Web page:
Shortly after mid-day, we saw the ‘welcome’ signboard at Nagar Parkar, with the ruddy Karonjhar Hills forming a fascinating backdrop. Going past yet more Rangers and Police check-posts – the Indian border being a mere 15-km – we drove straight to the bazaar. At the end of a side street is the Jain Mandir, said to be at least five centuries old. A notice by the Department of Archaeology warns against any vandalism or damage, the temple being a ‘protected’ monument. The warning flew in the face of the authorities when we were confronted by a pack of dogs resting right inside the inner sanctum of the temple. We took some pictures from a distance and headed for lunch. Dirty as the bazaar was, we had second thoughts about our planned lunch at a dhaba and considered gate-crashing at the Rangers’ Mess. However, aware of military correctness, we spared ourselves and the potential hosts the hassle and settled for a spartan meal, downtown. We were constantly stared at, for it must have been a while since the locals saw trousered babus eating in their midst!
The last stop in Nagar Parkar was at the tiny Bhodesar Mosque on the northern reaches of the town. Struggling to rise above the babol shrubbery, its pink painted dome came into view near the hamlet of Bhodesar. Entering through the gate of the mosque compound, we passed by several very old graves. The mosque is a modest structure made of crudely set sandstone blocks. A stub of what might have been a minaret is visible on the roof. The prayer chamber is walled on three sides, while the front is open, supported by four marble pillars. The bottom segment of each pillar has four sides, the one above has eight, then sixteen and finally, the top-most segment is circular. Such pillars are common to the Jain temples in the vicinity, so local craftsmanship had been optimally utilised. A stylised lotus flower embellishes the mihrab, while another lotus finial surmounts the dome; such architectural themes cutting across vastly different faiths is indeed unique.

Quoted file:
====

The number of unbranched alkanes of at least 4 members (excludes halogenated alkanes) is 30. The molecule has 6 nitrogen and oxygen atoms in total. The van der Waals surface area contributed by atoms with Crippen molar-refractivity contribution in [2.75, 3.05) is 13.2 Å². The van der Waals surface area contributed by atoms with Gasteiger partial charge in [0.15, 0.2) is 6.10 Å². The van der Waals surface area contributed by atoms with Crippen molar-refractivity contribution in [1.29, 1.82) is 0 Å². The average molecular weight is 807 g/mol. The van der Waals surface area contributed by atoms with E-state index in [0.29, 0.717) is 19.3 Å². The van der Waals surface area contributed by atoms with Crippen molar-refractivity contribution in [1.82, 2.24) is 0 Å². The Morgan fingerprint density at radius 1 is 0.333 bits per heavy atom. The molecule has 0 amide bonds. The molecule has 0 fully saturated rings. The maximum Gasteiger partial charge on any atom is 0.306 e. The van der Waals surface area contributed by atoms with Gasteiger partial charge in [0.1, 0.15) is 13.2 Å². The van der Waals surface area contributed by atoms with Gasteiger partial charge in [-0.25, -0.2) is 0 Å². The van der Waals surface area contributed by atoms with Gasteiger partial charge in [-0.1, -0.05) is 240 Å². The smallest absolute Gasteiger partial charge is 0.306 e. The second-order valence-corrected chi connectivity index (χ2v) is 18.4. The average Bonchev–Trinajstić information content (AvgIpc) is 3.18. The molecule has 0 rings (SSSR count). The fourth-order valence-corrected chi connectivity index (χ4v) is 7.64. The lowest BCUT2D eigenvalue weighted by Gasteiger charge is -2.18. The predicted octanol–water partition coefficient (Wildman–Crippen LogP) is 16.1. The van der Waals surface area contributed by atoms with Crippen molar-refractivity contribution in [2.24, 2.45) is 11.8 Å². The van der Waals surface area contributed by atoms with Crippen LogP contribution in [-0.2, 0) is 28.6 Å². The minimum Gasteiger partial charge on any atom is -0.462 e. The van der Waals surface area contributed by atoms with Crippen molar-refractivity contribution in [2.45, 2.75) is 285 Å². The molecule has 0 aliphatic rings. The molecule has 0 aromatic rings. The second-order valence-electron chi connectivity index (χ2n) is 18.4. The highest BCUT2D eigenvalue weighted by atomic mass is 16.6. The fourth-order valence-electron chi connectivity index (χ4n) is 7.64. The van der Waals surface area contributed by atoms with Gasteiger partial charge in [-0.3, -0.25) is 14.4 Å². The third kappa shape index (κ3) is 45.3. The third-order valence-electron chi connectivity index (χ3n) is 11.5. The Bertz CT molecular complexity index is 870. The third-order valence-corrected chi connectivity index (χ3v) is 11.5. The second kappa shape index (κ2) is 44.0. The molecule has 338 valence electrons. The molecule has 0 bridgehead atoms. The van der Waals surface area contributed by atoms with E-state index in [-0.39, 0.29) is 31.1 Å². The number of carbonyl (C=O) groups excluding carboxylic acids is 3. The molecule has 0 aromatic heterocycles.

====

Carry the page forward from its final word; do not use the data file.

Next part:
The mosque is attributed to Sultan Mahmud Shah ‘Bagra’ the most eminent ruler of Gujarat. Constructed in 1505 AD, the mosque can be seen as a symbol of his authority which extended as far as Nagar Parkar. The location of the mosque well removed from the town and, in the vicinity of three Jain temples, indicates the Sultan’s desire to challenge the power of the Jains. The mosque may well have served its purpose, for Islam gradually took hold in the region and continues to thrive, as the fully functional loudspeakers on the rooftop of the 500-year old mosque testify!
Just behind the mosque is the beautiful Bhodesar Lake which is actually a rainwater catchment area, with an embankment constructed to serve as a water reservoir for the locals. Set against the Karonjhar Hills, over which the locally occurring Dusky Crag Martins could be seen darting and swooping in delightful flight, a camping night would have been a perfect finale to our trip. However, having to get back during daylight lest we ran into potholes or worse, we drove off to Mirpurkhas via Mithi, Naukot and Digri, quite happy having done the Rann in a day!
© KAISER TUFAIL. This is an open-access article published under the terms and conditions of the Creative Commons Attribution Licence, which permits unrestricted use, distribution, and reproduction in any medium, provided the original author and source are credited.
This article was published in the daily newspaper The News International on 29 April 2012.
This article was published in the daily newspaper The News International on 29 April 2012.